Many of the artists are seeking a connection. Ann Fessler’s creative drive is fueled by her project that seeks to tell the stories of birth mothers from the mid-20th century who gave up their babies. She has produced films, installations and a book. Ana Flores uses her sculptural installations to connect her audiences directly with their environment—or country in the case of her native Cuba. Mary Beth Meehan’s photojournalism connects us with the culture NetWorks: Artists for the 21st Century and often hidden community of a city. Reenie Barrow has traveled to the most remote island in the world—Easter Island—to visually capture the power of the monolithic human figures known as Moai.
The ceramic sculpture of Allison Newsome and the textile installations of Deborah Baronas both explore issues of environment and human interaction. With her sculpted earth mother (or father) figures, and symbols of hunting and gathering—corn, apples, water, wood, stone, grass—Newsome reminds us of the transition from the agrarian to an industrial landscape. Baronas, with her blending of art and history, succeeds in creating an emotional link between her viewers and the plight of unknown 19th century American workers.
For other artists, it is still primarily about the material. Jerry Ehrlich enthuses about rebar, which is the skeletal armature for poured concrete. From the construction site come amazingly graceful and yet incredibly robust sculptures. Paul Housberg turned from paint to glass, as he found its color more atmospheric; he now creates architectural structures from his fused and kiln formed glass. David Allyn believes it is important that the clay with which he creates his porcelain works of art is local, made by hand and fired at the Steel Yard, where he teaches. Sculptor Peter Diepenbrock brings his considerations of form and function to the metal, wood and glass with which he creates.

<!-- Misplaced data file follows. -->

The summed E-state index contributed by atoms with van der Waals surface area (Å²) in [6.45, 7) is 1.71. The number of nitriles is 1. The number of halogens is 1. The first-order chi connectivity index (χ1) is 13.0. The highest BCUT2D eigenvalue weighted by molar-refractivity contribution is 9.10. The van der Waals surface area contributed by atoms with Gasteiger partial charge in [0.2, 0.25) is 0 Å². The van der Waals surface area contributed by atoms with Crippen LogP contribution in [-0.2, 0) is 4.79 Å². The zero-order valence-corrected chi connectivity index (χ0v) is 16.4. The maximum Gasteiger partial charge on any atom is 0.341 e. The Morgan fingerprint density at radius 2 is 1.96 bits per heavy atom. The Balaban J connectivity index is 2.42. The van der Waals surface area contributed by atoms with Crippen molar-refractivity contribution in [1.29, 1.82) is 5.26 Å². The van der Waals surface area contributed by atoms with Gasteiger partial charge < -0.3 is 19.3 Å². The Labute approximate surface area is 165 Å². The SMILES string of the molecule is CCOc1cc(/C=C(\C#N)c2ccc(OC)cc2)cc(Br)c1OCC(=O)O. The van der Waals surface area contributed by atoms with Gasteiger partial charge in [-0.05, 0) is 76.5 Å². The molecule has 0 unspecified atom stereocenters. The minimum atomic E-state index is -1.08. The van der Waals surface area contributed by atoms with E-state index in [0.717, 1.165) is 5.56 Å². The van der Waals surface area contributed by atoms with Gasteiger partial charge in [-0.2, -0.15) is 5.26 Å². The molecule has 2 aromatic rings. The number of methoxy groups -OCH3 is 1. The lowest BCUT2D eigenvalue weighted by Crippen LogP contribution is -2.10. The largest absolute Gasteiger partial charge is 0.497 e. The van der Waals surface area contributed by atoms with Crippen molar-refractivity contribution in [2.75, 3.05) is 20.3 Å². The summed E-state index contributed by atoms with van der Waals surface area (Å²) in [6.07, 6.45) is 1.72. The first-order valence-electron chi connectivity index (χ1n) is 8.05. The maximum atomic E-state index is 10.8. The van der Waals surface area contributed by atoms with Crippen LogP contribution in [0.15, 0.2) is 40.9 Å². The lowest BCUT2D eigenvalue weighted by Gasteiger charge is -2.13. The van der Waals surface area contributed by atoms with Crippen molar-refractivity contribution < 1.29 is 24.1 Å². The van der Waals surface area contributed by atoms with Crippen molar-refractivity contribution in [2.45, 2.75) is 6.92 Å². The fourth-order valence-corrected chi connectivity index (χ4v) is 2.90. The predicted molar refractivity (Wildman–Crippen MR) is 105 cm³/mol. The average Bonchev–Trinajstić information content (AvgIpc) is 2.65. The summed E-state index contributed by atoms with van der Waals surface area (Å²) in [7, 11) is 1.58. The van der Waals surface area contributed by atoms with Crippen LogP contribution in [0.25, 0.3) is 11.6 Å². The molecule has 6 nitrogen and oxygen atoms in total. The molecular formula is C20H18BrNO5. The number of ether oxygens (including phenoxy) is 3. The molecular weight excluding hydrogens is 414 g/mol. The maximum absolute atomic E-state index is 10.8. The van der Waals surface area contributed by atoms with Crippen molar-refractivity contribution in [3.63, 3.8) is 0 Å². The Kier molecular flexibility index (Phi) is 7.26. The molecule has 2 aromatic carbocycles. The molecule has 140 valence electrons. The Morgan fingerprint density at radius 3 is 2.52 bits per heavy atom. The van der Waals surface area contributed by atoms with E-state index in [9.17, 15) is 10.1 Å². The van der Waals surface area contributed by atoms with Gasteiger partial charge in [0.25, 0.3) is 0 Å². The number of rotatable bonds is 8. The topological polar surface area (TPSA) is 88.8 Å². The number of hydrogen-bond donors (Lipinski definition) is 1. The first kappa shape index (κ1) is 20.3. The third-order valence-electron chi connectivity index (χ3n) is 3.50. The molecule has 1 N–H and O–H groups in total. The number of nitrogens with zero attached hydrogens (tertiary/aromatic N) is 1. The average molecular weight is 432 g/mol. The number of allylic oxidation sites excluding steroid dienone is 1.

Fantasy and formal concerns are contrasted in the work of four artists. The sources for Jillian Barber’s sumptuously glazed imaginary ceramic animals and masks come partially from the pageantry and fairy tales of her native England, but also from her own dreams and meditation. The cats in Meredith Stern’s prints are also not based in reality, although their graphic quality recalls some German expressionist printmakers. Stern’s cats are more counterculture, advocating a cooperative lifestyle. Completely juxtaposed to Barber and Stern is the art of Barbara Owen and Lisa Perez, who diligently explore shapes, colors and dimensions. Owen is a painter who challenges the definition of painting by creating abstract drawings with colorfully painted strips, and then making them three-dimensional—or not. Shadows and illusions of color are side effects of Perez’s mostly wall-mounted cut-out grids and constructions.
Three professors of painting are included in the NetWorks group: David Frazer and Dennis Congdon of the Rhode Island School of Design and Richard Whitten of Rhode Island College. While Frazer includes Piero della Francesca’s frescoes in Arezzo among his inspirations, Congdon is intrigued with ancient Roman ruins, and Whitten references Italian Renaissance architecture. Their results are very different. Frazer paints improvisationally, his techniques based in abstract expressionism and collage. Congdon is more methodical; his canvases are filled with jumbled fragments of objects, a bit like a 21st century neon-colored Hieronymus Bosch. Whitten’s meticulously constructed environments bring to mind the space and perspective of MC Esher, with opulent color and gold leaf.
Four other artists seek out preferred subject matter. Recognized for her paintings of New England buildings, Gretchen Dow Simpson paints architectural fragments of light-filled exteriors and interiors. Painter and printmaker Brian Shure depicts people in public spaces, feeling strongly that these anonymous persons, on their way to or from a place, deserve as much respect and attention as the infrastructure that supports them. In Peter Marcus’ recent exhibition, “The New American Family,” he uses his technically magnificent printmaking process to explore the faces of his family. In a different manner, photographer and printmaker David DeMelim looks to capture in one work a juxtaposition/abstraction of human interaction in the built environment.
Once again, we are immensely appreciative of Dr. Joseph Chazan’s vision and dedication. NetWorks has served as an opportunity to connect with the working lives of many of the region’s respected artists, to celebrate the importance of arts in our society, and to appreciate the range of talent that exists here in Rhode Island. It has been a vital project.
Nancy Whipple Grinnell
Curator, Newport Art Museum